We spent two years designing and refining the Tiger Shark. Our aim was to build the world’s fastest two seat open wheel formula racing car suitable for training and racing. Some of the best aeronautical engineers helped us to get the drag to a minimum and two very experienced race car engineers worked to keep the weight down and the stability up by designing a suspension which has virtually no bump steer or dive. In other words, a solid predictable car that would be forgiving and challenging. We got multiple CAMS Gold Star winner and motorsport legend Kevin Bartlett to help us get the setup just right and then we took it to the track!
On May 1st 2011 we took the car to Lakeside for the Festival of Sports and Racing Cars championship race meeting. Straight out of the transporter during the General Practice on Friday the car was consistently under 65 seconds after 5 laps!
After changing spring rates and tyre pressures for the third session the Tiger Shark was already running some laps under 60 seconds on Lakeside’s 2.5 kilometer circuit. Now we were sure we had a world beater for the price and purpose that we wanted – in fact we became concerned that it might be a bit too fast for its purpose as the most advanced race driver training car in the world but, fortunately, it is always easier to make a car go slower than it is to make it go faster.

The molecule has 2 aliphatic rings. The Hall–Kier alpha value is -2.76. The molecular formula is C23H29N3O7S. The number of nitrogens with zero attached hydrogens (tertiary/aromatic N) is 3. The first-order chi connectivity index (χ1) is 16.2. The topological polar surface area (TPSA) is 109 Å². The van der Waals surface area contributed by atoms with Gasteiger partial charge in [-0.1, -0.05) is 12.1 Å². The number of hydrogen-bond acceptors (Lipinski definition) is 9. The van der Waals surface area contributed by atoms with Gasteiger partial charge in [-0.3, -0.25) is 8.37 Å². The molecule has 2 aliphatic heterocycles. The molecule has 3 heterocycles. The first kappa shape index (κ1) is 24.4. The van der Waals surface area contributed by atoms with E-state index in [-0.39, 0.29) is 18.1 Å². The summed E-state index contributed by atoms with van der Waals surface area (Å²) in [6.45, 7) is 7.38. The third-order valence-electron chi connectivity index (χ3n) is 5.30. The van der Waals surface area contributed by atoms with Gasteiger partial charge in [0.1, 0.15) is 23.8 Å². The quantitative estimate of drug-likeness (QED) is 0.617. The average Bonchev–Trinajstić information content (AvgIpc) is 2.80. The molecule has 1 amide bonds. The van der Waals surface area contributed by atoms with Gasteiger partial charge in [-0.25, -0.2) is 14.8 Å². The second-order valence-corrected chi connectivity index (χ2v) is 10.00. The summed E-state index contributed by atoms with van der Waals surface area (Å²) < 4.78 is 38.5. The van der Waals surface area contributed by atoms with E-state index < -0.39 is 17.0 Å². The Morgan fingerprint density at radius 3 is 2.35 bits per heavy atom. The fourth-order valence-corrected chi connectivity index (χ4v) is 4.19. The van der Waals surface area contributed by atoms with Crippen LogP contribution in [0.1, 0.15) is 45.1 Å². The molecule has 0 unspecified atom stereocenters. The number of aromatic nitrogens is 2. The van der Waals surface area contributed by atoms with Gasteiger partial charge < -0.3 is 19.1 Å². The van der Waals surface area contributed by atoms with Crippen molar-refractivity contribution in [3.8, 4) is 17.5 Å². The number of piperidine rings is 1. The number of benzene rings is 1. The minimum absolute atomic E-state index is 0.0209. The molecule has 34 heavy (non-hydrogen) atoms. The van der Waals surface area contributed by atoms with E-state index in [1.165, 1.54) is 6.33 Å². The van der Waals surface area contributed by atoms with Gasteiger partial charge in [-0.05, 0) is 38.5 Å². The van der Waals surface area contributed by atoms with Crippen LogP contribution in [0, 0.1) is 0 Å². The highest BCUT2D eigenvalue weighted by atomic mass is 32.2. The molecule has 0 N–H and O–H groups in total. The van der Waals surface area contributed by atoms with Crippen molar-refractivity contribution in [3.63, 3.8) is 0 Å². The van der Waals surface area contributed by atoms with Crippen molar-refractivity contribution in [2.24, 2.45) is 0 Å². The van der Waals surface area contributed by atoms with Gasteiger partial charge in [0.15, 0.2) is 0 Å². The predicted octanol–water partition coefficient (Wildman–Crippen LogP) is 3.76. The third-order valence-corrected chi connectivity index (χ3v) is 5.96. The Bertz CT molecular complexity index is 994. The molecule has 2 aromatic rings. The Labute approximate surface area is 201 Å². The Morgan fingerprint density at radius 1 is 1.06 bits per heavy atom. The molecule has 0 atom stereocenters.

Kevin Bartlett said qualifying went particularly well and we were in the 58’s by the 4th lap. That turned out to be good enough to get the car on pole with two wins, and two thirds for the weekend. It was the highest point scoring car in the field and won the first place trophy for the weekend.
A few words about the technology and the car are in order. The drive train is the high output low weight Honda KA20 VVT-I engine which Honda uses in a number of its high-performance cars in both front and rear wheel configurations. In the Tiger Shark, we have taken a complete front wheel drive line and placed it in the back of the car creating a mid-engine vehicle. Rigidity of the chassis is the foundation of predictable stable handling characteristics. We chose to use the “big pipe” space frame that had been used in several cars but most notably the Ariel Atom. It meant we could have a big car for two people that was very light to get excellent handling and very rigid with a variety of strong attachment points that enabled us to build out bump steer. This chassis structure is almost impossible to repair if it gets damaged; but a training car is not supposed to get damaged so it was a good compromise.
In its training configuration this car is running 300HP/tonne so acceleration is dramatic and the car is so light that we locked out first & second gears due to uncontrollable wheel spin off the line. Making third gear starts with proper clutch balance are the fastest; and a top speed of 260 KpH at Lakeside is readily achieved in ~550 metres.
The Tiger Shark takes race driver training for Formula cars to a level that has not been seen before.